Foreign Policy Blogs

Egypt’s Revolution has the potential to surpass Syrian violence

egypt_19To coup or not to coup? Who cares? Whatever label it is being given, coup or revolution, what the Egyptian military accomplished less than one week ago is removing a government supposedly democratically elected. This comes on the heels of a previous removal of a long-standing dictator — Hosni Mubarak —  just over two years ago. Granted, Mohammed Morsi and his cronies had little time for secularists and Christians, as they entrench themselves into a dictatorship by majority. However, with the violence over the past week and the protests nearly countrywide, the world watches and waits to see if this interim regime, backed and supported by the military will corral the slew of emotions from the various factions, or watch the whole thing explode in their face.

As a passive observer from afar I have watched the Egypt revolution and hoped that inevitably the people’s rights will be recognized and a compromise between seculars and extremists could be negotiated at some point, but now, I don’t see it. Five months ago I wrote an article following the Port Said soccer riots inferring that Egypt may be headed for a bloody revolution. I stand by this sentiment as all of the pieces are in place for such a tragic war to breakout.

Right now, the ultimate fate of Egypt stands as a thumb wrestle between dissatisfied and unemployed youth and a  conservative Islamic group that has vied for control since its onset. Curiously, the killing of 51 Morsi and Muslim Brotherhood supporters did not prompt more of an outrage on the international stage. It in fact had the reverse affect, as the interim government seems poised to eliminate the Brotherhood from any sort of retaliation, ordering the arrest of several leaders, including their spiritual leader, Mohamed Badie.

The Brotherhood and its base will not go quietly, insisting that their democratically elected leader needs to be reinstated. This is obviously wishful thinking, but they may have the support to make noise. Any group that garnished a significantfollowing from the masses in the Arab world’s largest country will be able to rally a portion of those supporters to their cause.

The turmoil surrounding the region over the last two years is no help either. With the fall of Gaddafi, Libya has become a centrifuge for weapon trafficking and Islamic extremists. The recent insurgencies in both Nigeria and Mali have shown that North Africa is a hotbed for harboring groups that could ignite the unrest in Egypt, sending it over the edge.

The military remains Egypt’s biggest wildcard. While they have been the main players in both revolutions over the last few years, the question of their agenda comes to the forefront of any upcoming negotiations or democratic elections. While many Egyptians are not calling this a coup, the fact that the military forcibly deposed any leader makes them a major player in any future government. Having the power to remove two leaders in a small amount of time displays a very dangerous power that leaves the military with the final say in who governs the nation, not the people.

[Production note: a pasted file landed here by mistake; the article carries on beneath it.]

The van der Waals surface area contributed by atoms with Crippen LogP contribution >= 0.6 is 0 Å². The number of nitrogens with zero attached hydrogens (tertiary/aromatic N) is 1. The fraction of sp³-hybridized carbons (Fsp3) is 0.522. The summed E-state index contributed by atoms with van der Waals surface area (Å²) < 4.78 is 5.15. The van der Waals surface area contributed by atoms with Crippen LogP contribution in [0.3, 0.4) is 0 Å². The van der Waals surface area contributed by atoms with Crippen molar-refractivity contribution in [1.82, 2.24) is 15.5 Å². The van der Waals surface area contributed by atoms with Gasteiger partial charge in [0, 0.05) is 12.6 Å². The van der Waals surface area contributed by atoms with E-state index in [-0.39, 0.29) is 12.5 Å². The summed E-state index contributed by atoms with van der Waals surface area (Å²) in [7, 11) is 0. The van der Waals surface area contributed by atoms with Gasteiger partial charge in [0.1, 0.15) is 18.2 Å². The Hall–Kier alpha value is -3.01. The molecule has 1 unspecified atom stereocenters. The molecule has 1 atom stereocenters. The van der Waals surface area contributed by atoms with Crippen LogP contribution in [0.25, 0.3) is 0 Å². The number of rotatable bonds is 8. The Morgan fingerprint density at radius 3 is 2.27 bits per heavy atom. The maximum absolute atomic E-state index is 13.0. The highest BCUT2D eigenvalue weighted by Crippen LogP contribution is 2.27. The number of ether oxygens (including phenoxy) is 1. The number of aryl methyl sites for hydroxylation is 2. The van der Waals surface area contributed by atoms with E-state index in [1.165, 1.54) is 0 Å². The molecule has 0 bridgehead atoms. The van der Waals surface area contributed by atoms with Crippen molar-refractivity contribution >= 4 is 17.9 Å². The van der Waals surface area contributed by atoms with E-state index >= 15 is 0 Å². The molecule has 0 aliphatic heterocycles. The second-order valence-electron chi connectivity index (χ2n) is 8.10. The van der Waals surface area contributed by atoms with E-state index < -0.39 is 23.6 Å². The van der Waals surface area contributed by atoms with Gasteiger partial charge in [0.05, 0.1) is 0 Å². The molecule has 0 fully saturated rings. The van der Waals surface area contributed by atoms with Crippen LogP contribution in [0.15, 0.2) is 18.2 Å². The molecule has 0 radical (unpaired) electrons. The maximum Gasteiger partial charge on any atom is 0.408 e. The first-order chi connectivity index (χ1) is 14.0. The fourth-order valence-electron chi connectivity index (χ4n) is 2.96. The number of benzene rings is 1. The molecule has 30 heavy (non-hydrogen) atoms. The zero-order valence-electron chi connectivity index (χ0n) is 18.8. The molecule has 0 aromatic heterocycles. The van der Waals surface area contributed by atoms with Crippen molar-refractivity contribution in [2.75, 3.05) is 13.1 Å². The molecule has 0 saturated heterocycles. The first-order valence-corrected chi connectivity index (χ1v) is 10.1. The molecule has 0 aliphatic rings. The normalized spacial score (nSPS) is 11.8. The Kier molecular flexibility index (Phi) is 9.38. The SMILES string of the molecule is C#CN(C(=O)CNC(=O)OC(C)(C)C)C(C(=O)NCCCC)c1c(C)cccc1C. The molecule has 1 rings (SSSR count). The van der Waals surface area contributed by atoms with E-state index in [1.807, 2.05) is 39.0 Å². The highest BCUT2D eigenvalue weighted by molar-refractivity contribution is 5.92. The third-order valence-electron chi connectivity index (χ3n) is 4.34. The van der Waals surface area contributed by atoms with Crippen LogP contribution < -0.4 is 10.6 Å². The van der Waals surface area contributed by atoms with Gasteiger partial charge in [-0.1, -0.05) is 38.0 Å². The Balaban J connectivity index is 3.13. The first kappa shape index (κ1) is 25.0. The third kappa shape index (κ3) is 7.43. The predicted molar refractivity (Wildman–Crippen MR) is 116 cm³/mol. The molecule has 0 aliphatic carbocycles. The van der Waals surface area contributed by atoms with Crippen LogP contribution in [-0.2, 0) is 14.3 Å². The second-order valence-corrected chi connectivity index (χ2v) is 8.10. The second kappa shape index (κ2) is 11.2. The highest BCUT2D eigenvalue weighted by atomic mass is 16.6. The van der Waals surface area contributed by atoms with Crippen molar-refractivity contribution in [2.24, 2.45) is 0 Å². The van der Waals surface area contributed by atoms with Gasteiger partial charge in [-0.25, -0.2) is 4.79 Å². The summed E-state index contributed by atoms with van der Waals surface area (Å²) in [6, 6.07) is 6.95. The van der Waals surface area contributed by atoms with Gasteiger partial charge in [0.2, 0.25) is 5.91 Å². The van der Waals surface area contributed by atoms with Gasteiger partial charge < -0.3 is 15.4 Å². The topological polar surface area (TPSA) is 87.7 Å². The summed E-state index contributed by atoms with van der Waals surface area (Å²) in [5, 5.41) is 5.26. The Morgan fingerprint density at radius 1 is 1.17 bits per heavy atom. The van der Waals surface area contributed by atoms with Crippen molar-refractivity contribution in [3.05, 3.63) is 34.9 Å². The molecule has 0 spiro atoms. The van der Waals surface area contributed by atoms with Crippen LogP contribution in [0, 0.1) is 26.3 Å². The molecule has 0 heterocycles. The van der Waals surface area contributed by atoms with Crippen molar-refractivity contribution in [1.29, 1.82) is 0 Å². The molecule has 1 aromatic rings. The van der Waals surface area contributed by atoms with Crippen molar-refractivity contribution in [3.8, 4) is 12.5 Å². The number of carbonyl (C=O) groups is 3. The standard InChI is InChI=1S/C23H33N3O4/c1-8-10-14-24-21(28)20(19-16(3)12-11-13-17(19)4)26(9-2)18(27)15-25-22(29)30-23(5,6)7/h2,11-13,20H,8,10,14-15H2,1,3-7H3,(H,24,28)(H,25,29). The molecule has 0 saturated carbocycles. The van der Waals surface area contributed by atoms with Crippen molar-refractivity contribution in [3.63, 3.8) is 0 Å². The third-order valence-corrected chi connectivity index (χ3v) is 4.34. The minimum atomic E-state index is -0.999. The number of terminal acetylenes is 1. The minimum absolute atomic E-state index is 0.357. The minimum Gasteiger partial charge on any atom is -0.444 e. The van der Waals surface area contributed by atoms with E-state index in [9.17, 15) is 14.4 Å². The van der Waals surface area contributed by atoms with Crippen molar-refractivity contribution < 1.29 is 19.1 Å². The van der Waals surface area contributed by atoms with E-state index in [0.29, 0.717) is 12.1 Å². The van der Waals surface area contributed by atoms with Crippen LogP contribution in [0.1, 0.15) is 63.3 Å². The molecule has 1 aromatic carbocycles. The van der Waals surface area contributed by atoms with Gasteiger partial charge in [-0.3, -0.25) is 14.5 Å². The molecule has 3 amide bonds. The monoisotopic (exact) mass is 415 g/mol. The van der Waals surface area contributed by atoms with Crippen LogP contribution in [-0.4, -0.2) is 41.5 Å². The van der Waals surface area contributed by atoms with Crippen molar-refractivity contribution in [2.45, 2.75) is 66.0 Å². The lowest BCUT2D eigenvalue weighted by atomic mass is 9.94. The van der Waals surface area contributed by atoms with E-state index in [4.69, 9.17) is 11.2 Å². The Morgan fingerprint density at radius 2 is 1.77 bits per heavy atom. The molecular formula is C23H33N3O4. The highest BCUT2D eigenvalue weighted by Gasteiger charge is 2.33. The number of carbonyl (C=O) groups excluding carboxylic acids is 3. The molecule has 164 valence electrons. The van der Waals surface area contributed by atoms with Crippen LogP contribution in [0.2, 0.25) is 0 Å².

None of this has even taken into account the real reason the Arab Spring ignited in the first place, the economic shortcomings for an extremely young and unemployed population. With half of the population under the age of 24, and a high unemployment rate, especially for this demographic, there are a lot of youths that have nothing to occupy their time and simply want change now. While many of these young people have been unable to participate in the democratic process or have simply been ignored, they represent one of the more powerful factions in a country divided. Economic deficiencies cannot be solved overnight, but some sort of real resolution must be reached or the unhappiness of this group will become a perpetual pattern of dissatisfaction and protests in Tahrir Square.

Inevitably, all of these different aspects of what has occurred in Egypt in the last week have the potential to reach a boiling point. What if the military powers refuse to give up power the second time? What if Brotherhood supporters seek the assistance of Islamic extremists? What if the next round of elections sees a nation so divided that polling stations become sparks for violent outbreaks? All of these incidents could be a catalyst that plunges the country into civil war. And with a population that is four times larger than Syria and a military that holds more advanced weaponry, the consequences could be catastrophic for the people and the region.

In the end, hopefully some semblance of the democratic process wins out and the newly formed government instills some significant strategies to tackle the nation’s economic woes, but this would be an ideal scenario and one that has never played out in Egypt during the course of its existence. Unfortunately the more likely path is to go the way of Syria and plunge into a long and bloody civil war.



Daniel Donovan

Daniel is the Executive Director of a non-profit development organization that focuses on building infrastructure and training in rural Sub-Saharan Africa called the African Community Advancement Initiative ( . He has a Master's degree graduate in International Relations with an emphasis on conflict resolution and development in Sub-Saharan Africa. Coupled with his extensive financial background, Daniel also works as a consultant for Consultancy Africa Intelligence in Pretoria and the Centre for Global Governance and Public Policy in Abu Dhabi. In addition to his work at FPA, he is also a regular contributor to The Continent Observer and International Policy Digest. He currently resides in Denver, CO.